Communities thrive when neighborhoods support their schools and children. The families of Bristol, Tenn., are enormously proud of their school district, which was evident when voting opened for Solar Builder’s Project of the Year and one of their elementary schools was nominated. A 50-kW solar canopy was installed at Holston View Elementary and is intended for use as an outdoor classroom and gathering area. Principal Jerry Poteat says the solar pavilion is not just for science, technology, engineering and mathematics (STEM) lesson plans; it’s available for all to use and learn.
“The solar pavilion sends a message about the Bristol community as a neighborhood of problem-solvers, optimistically looking forward to more use of clean electricity and teaching tomorrow’s thinkers who will build a future that is better than the present,” he says. “It belongs to and is expected to be used by our community.”
Holston View’s solar project has made a significant impact on the Bristol community, and that is why it is the winner in the ground-mount category of Solar Builder’s 2013 Project of the Year awards.
Holston View has never been your average elementary school. It was built 40 years ago as an intersection of six circular pods with open classrooms. From an aerial view, the school looks like a misshaped pentagon. Poteat says the original plans for the school were to take a multi-grade approach to teaching with the motto “Not for grades, but forever.”
Thankfully, things have changed since the ’70s.
“Lately, our school has placed more emphasis on higher achievement, STEM and project-based learning,” he says.
Holston View already had a number of outdoor classrooms, but the wooden structures were decaying and needed to be replaced. With the move toward being more STEM-like, the idea for a new outdoor classroom equipped with educational solar panels fit together “as naturally as peanut butter and chocolate,” Poteat says.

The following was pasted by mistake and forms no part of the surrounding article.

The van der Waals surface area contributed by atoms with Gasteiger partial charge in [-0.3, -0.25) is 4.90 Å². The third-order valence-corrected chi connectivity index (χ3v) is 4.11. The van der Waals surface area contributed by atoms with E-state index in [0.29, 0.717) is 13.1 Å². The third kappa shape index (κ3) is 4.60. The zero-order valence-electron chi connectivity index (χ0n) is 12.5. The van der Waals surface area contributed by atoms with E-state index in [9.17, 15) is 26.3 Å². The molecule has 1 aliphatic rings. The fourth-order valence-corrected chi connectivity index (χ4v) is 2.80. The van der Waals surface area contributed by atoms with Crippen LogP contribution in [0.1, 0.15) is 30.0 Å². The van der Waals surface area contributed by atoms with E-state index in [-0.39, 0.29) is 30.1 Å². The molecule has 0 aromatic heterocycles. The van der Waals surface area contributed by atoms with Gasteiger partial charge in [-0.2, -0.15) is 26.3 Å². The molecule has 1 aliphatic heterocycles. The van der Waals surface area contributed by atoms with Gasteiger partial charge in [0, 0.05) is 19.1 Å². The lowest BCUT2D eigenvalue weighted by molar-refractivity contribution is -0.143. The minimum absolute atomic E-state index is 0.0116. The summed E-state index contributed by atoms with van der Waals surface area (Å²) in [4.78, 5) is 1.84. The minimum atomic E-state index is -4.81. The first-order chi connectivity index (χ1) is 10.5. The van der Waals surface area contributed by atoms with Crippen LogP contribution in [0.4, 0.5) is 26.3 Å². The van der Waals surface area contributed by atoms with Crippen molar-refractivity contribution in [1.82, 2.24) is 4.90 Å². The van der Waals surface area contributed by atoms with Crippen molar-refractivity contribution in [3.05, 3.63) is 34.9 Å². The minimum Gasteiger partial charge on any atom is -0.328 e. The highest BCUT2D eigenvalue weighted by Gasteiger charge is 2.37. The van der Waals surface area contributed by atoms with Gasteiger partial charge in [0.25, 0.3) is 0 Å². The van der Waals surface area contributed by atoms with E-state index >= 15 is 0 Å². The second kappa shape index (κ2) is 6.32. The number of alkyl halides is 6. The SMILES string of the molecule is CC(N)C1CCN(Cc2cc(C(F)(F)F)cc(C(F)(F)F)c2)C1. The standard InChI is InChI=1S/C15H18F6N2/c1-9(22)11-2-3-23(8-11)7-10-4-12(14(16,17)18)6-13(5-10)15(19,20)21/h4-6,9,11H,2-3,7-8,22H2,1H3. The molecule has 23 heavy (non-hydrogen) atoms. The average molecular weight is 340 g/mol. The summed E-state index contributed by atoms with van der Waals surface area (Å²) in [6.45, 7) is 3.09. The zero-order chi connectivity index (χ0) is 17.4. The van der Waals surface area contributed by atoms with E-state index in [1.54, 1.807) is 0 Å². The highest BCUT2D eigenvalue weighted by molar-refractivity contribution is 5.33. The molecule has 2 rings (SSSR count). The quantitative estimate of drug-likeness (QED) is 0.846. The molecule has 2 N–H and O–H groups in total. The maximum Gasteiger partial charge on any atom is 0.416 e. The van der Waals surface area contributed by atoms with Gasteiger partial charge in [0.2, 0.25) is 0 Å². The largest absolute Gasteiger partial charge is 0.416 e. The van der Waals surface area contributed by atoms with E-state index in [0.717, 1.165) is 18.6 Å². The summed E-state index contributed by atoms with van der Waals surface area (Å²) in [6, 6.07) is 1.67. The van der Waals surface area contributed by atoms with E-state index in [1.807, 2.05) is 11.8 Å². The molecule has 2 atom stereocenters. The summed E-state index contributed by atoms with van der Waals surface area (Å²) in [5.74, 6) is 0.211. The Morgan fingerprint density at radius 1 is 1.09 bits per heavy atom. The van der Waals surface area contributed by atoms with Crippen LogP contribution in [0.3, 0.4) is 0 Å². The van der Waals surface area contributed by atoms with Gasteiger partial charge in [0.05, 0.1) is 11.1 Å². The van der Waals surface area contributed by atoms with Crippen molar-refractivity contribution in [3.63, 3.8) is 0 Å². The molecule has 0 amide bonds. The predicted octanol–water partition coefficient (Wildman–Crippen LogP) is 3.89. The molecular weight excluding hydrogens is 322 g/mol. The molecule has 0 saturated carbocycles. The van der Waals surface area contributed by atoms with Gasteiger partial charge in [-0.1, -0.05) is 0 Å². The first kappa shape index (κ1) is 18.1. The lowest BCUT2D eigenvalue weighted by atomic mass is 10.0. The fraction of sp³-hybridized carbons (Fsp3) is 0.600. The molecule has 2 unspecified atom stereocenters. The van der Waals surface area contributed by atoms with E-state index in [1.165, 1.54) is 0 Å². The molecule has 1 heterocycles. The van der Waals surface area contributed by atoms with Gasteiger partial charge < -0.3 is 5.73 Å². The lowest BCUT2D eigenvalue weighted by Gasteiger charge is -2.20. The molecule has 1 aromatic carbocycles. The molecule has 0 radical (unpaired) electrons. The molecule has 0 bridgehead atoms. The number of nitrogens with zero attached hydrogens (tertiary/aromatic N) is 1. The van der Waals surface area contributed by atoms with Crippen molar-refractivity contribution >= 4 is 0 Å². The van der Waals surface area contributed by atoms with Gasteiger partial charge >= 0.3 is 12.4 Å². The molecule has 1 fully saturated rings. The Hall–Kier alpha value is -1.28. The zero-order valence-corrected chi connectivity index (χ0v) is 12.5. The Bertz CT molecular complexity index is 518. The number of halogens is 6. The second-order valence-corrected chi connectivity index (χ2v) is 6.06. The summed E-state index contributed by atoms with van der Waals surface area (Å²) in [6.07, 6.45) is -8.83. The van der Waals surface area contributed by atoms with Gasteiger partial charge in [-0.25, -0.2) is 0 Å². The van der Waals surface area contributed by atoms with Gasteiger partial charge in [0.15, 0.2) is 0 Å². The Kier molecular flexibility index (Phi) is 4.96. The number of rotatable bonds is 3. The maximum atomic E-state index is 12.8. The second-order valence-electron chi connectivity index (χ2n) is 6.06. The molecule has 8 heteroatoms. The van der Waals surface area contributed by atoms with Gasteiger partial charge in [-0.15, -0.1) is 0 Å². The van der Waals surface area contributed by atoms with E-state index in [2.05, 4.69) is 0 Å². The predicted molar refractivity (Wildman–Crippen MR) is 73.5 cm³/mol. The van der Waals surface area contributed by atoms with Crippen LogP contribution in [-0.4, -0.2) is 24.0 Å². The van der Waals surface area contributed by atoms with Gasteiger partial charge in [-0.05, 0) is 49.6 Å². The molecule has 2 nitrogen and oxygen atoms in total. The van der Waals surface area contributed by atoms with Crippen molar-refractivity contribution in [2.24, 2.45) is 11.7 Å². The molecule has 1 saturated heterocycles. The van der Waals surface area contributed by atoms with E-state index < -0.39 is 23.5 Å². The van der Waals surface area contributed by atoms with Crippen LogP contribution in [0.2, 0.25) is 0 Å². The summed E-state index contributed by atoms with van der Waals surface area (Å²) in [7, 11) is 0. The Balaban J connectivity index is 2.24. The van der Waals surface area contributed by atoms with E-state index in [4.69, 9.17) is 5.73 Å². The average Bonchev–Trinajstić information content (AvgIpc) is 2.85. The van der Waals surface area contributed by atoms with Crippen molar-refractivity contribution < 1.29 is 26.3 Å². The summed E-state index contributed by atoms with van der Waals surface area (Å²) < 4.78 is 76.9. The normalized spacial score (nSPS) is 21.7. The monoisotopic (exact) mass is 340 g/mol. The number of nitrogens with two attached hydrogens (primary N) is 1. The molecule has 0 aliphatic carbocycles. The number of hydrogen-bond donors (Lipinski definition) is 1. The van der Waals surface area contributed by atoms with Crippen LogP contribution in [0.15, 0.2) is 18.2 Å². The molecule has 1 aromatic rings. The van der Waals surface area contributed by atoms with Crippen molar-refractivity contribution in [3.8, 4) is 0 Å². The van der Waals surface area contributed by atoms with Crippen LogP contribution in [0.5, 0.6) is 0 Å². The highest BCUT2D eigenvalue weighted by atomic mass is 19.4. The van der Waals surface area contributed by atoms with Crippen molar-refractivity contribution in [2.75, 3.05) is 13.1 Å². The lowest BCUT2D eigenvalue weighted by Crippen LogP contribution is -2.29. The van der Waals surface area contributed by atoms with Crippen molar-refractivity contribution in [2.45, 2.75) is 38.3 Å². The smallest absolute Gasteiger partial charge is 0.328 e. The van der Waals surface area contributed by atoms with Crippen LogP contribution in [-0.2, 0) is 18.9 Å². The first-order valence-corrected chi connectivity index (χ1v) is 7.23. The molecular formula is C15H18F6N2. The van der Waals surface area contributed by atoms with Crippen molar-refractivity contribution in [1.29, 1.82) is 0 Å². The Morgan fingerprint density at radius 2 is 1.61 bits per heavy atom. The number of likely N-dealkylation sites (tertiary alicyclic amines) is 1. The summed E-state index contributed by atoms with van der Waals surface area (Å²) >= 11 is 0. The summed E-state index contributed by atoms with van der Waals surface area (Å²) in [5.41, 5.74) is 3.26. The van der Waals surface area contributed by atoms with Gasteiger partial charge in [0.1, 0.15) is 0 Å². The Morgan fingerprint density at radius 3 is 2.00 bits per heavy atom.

With the wheels already turning, Poteat stopped by a home show and saw renewable energy solutions provider EcoLogical Energy Systems displaying solar panels. The two parties really believed the idea was great, but finding a financing partner interested in the project proved to be difficult. After years of searching for a break, EcoLogical decided to proceed with the project on its own dollar.
“We never could find outsourced financing, so we went ahead and did it ourselves,” says Pete Morenings, EcoLogical sales manager. “We own the system and once the system is paid for, we’re going to donate it to the school.”
With the finances squared away, construction happened very quickly. The project was finished in less than 30 days, just one month before classes began for the 2013/2014 school year. The parking structure, designed by Schletter, is 80 ft by 40 ft with about 200 MAGE SOLAR panels equipped with SolarBridge microinverters.
“There’s a lot of concrete,” Morenings says of the canopy structure. “There are five footers that are 3 ft wide, 3 ft deep and 40 ft long. It was a major amount of concrete.”